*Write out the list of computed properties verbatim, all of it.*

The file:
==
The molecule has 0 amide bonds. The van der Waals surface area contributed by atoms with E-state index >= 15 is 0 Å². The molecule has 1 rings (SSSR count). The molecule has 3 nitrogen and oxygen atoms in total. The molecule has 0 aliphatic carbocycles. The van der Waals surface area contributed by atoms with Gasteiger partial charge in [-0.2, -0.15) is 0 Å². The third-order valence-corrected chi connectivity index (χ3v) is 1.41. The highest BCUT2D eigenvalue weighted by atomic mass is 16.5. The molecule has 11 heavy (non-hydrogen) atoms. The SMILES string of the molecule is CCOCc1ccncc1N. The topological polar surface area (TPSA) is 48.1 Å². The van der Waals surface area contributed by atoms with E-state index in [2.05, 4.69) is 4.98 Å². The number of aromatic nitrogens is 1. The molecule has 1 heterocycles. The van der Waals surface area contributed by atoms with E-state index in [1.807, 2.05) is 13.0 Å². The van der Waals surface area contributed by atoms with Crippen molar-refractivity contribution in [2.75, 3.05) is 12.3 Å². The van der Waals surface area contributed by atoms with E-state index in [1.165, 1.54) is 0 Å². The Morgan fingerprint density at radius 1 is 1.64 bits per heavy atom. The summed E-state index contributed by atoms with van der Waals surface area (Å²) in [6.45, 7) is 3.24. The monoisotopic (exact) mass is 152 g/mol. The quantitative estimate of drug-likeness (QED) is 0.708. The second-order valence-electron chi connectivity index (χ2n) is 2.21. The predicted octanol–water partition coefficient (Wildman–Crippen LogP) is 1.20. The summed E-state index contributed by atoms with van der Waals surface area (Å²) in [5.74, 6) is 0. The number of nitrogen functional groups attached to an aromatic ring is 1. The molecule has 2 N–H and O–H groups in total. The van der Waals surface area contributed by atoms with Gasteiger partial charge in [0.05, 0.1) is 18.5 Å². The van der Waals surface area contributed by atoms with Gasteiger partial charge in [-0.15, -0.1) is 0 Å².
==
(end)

The molecule has 0 amide bonds. The van der Waals surface area contributed by atoms with E-state index >= 15 is 0 Å². The molecule has 1 rings (SSSR count). The molecule has 3 nitrogen and oxygen atoms in total. The molecule has 0 aliphatic carbocycles. The van der Waals surface area contributed by atoms with Gasteiger partial charge in [-0.2, -0.15) is 0 Å². The third-order valence-corrected chi connectivity index (χ3v) is 1.41. The highest BCUT2D eigenvalue weighted by atomic mass is 16.5. The molecule has 11 heavy (non-hydrogen) atoms. The SMILES string of the molecule is CCOCc1ccncc1N. The topological polar surface area (TPSA) is 48.1 Å². The van der Waals surface area contributed by atoms with E-state index in [2.05, 4.69) is 4.98 Å². The number of aromatic nitrogens is 1. The molecule has 1 heterocycles. The van der Waals surface area contributed by atoms with E-state index in [1.807, 2.05) is 13.0 Å². The van der Waals surface area contributed by atoms with Crippen molar-refractivity contribution in [2.75, 3.05) is 12.3 Å². The van der Waals surface area contributed by atoms with E-state index in [1.165, 1.54) is 0 Å². The Morgan fingerprint density at radius 1 is 1.64 bits per heavy atom. The summed E-state index contributed by atoms with van der Waals surface area (Å²) in [6.45, 7) is 3.24. The monoisotopic (exact) mass is 152 g/mol. The quantitative estimate of drug-likeness (QED) is 0.708. The second-order valence-electron chi connectivity index (χ2n) is 2.21. The predicted octanol–water partition coefficient (Wildman–Crippen LogP) is 1.20. The summed E-state index contributed by atoms with van der Waals surface area (Å²) in [5.74, 6) is 0. The number of nitrogen functional groups attached to an aromatic ring is 1. The molecule has 2 N–H and O–H groups in total. The van der Waals surface area contributed by atoms with Gasteiger partial charge in [0.05, 0.1) is 18.5 Å². The van der Waals surface area contributed by atoms with Gasteiger partial charge in [-0.15, -0.1) is 0 Å².